“Not paddy but puddling is the enemy of waters of Punjab. It is wastage of water to puddle fields as most of it just evaporates. We have saved 45-50 per cent of water in non-puddled fields. Our yield has been almost 30 per cent more from fields where crop was not puddled. Also, non-puddled crop matured very early, saving at least ten days of irrigation water,” says Rupinder Singh Chahal (43) who along with his brothers Jasvir Singh (48) and Kulwinder Singh (52) experimented with ‘non-puddling’ technique on four acres this year.
Continue reading “DRP News Bulletin 29 October 2018: Better Paddy Options Exist For Punjab”
Accepting that reservoirs operation and flood management in India lack scientific supports, Madhavan Nair Rajeevan, Secretary, Ministry of Earth Sciences, in an interview has revealed that dams and water reservoirs need flood management systems that use scientific methods to understand when the time is right to open the gates.
“As per my understanding, no big reservoir has a decision support system. So we don’t know when to open them, how to open them… I am not attributing the Kerala floods to an individual. There is a common perception that in India most of the flood management systems are not supported by science… I am very sure we don’t have the decision support system and we need it.” https://indianexpress.com/article/india/not-just-kerala-no-scientific-dam-water-management-across-india-madhavan-nair-rajeevan-secy-earth-sciences-5322003/ (24 Aug. 2018)
In another interview he says that while Kerala records among the highest amounts of rainfall in the country, the State did not have a flood warning system in place. He added that while there were several sophisticated tools to anticipate extreme weather events, India still lacked a mechanism to effectively deploy them. https://www.thehindu.com/sci-tech/energy-and-environment/reservoirs-not-managed-using-a-scientific-decision-support-system-m-rajeevan/article24785253.ece (26 Aug. 2018)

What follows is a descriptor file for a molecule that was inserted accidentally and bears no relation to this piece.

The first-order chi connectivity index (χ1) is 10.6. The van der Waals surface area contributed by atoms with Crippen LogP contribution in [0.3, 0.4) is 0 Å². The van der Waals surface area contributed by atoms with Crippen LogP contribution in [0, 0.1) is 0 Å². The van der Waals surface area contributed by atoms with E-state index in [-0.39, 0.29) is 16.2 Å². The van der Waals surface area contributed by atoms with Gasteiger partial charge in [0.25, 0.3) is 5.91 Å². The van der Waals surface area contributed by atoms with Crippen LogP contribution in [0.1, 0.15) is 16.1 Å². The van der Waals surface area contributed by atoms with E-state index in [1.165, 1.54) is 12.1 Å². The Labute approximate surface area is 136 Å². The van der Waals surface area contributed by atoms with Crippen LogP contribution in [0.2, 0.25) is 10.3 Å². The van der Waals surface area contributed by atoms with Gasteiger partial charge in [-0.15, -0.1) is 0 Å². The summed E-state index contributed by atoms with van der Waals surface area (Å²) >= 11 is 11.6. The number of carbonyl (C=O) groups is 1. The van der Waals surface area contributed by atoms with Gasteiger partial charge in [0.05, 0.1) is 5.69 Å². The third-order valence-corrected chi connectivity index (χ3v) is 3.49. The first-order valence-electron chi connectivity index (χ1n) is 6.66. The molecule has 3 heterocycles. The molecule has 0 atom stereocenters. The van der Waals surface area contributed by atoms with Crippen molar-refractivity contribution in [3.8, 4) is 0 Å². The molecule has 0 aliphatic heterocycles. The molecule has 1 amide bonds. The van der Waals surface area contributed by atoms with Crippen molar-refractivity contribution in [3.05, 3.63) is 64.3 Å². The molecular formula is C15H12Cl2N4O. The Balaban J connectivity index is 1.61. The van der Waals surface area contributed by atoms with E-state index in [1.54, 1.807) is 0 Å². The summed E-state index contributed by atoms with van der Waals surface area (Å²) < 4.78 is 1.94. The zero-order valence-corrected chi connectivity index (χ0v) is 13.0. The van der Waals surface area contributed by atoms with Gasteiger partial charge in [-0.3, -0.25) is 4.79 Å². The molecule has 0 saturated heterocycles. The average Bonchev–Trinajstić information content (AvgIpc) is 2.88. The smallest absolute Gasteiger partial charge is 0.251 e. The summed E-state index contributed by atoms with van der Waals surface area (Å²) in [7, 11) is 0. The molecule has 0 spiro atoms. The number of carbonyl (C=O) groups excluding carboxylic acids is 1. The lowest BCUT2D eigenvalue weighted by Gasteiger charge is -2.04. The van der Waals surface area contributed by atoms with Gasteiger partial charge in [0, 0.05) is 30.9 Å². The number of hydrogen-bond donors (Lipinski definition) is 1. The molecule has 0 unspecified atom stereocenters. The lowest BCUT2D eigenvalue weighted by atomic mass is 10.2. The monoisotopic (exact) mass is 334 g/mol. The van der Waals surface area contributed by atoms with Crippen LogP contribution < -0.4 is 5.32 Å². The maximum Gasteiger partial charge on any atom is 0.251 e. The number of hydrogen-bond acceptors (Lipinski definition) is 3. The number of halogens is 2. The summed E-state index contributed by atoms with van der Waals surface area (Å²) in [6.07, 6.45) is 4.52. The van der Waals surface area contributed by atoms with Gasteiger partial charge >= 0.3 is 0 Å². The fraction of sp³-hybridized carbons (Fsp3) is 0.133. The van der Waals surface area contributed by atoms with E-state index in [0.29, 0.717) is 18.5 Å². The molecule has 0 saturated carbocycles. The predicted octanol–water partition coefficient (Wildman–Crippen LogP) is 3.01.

Further in a detailed interview, he pitches for ‘decision support systems’ at dams, acknowledges the challenge of climate change, warn against repercussions of ‘fast-warming’ Indian Ocean. https://indianexpress.com/article/india/kerala-floods-m-rajeevan-ministry-of-earth-sciences-met-department-5324840/ (26 Aug. 2018)
Continue reading “DRP News Bulletin 27 August 2018: WRONG Management of DAMS Create FLOODS, Accept Officials and Experts”
Patoda: How a village in drought hit State turned water self-reliant At a time when almost every village in drought-hit Marathwada is facing acute water scarcity tiny Patoda, on the fringes of water-starved Aurangabad city, is offering valuable lesson in water management conservation and harvesting. Though it is surrounded by arid villages but Patoda’s residents regard water as more precious than money. They follow strict rules about usage and strictly carry the water audits. Water meters are installed in every households and entire village recycles each drop of waste water it generates. Today no rain water flows out of the village. Percolation has recharged the aquifers and the water table has risen. So effective is its water conservation model that Patoda has now become a model for the rest of Marathwada and has won 22 state & national awards. But it did not happened over nights. In fact it is a result of over 10 years joint efforts done by villagers.
Continue reading “DRP News Bulletin 02 May 2016 (Patoda: How a village in drought hit Maharashtra achieved water independence)”
UTTARAKHAND: National Institute of Disaster Management asks Govt. to make disaster study must for Uttarakhand hydel projects (17 Aug. 2015) This is good to see, it uses almost the exact language some of us having using since the disaster.
SIKKIM: Lanco in talks to sell Sikkim hydro power project (11 Aug. 2015) The Lanco group confirmed that it is in talks with strategic investors to sell its 500 megawatt (MW) hydro-electric power plant in Sikkim, as part of an effort to consolidate its businesses and reduce debt.
ARUNACHAL PRADESH: Neha Sinha (BNHS) in her article titled A bird, a dam and a belief explores the ethical and environmental aspects intertwined with construction of Nyamjang Chhu dam which will destroy the habitat of the Black-necked crane at Zemithang in Arunachal Pradesh. The Save Mon Region Federation (SMRF), a group spear-headed by local Buddhist Lamas, has challenged the environmental clearance in the NGT. LIFE are the lawyers for petitioners. Sanjay Upadhyay and Raj Panjwani are lawyers for Bhilwara group.
MANIPUR: Why Manipur is flooded (12 Aug. 2015) Interesting to see Down to Earth sees role of dams in Manipur floods: On the other hand continuing their agitation Mapithel dam affected downstream people hold protest meet (16 Aug. 2015) Joint Action Committee (JAC) for Mapithel Dam Downstream Affected People organized a protest meeting at Tumukhong Village, Imphal East District. The meeting demanded immediate rehabilitation and resettlement of Mapithel Dam affected people in the downstream areas. Also get to see a special news report on 26 years long protest of Chandog village against Mapithal Dam.
Continue reading “Dams, Rivers & People News Bulletin, August 17, 2015”